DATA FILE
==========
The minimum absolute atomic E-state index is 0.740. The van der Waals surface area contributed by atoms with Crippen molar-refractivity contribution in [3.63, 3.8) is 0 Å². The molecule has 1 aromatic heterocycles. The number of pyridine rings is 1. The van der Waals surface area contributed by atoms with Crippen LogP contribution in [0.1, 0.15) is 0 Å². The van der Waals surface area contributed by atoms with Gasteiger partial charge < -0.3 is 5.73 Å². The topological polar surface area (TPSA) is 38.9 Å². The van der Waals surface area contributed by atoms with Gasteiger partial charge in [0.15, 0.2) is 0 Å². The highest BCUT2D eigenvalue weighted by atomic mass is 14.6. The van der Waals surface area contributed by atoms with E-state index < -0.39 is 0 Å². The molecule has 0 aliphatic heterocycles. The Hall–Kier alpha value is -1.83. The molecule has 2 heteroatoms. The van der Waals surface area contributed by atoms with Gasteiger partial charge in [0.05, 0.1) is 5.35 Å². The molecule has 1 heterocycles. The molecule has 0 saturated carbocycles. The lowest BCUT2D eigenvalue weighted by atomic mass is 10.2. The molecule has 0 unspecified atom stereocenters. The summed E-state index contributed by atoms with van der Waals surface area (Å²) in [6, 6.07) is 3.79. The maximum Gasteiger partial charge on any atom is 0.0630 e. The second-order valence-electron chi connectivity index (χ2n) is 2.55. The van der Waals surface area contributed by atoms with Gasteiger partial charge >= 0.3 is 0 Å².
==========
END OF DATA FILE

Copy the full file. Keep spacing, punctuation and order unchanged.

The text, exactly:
The minimum absolute atomic E-state index is 0.740. The van der Waals surface area contributed by atoms with Crippen molar-refractivity contribution in [3.63, 3.8) is 0 Å². The molecule has 1 aromatic heterocycles. The number of pyridine rings is 1. The van der Waals surface area contributed by atoms with Crippen LogP contribution in [0.1, 0.15) is 0 Å². The van der Waals surface area contributed by atoms with Gasteiger partial charge < -0.3 is 5.73 Å². The topological polar surface area (TPSA) is 38.9 Å². The van der Waals surface area contributed by atoms with Gasteiger partial charge in [0.15, 0.2) is 0 Å². The highest BCUT2D eigenvalue weighted by atomic mass is 14.6. The van der Waals surface area contributed by atoms with E-state index < -0.39 is 0 Å². The molecule has 0 aliphatic heterocycles. The Hall–Kier alpha value is -1.83. The molecule has 2 heteroatoms. The van der Waals surface area contributed by atoms with Gasteiger partial charge in [0.05, 0.1) is 5.35 Å². The molecule has 1 heterocycles. The molecule has 0 saturated carbocycles. The lowest BCUT2D eigenvalue weighted by atomic mass is 10.2. The molecule has 0 unspecified atom stereocenters. The summed E-state index contributed by atoms with van der Waals surface area (Å²) in [6, 6.07) is 3.79. The maximum Gasteiger partial charge on any atom is 0.0630 e. The second-order valence-electron chi connectivity index (χ2n) is 2.55. The van der Waals surface area contributed by atoms with Gasteiger partial charge >= 0.3 is 0 Å².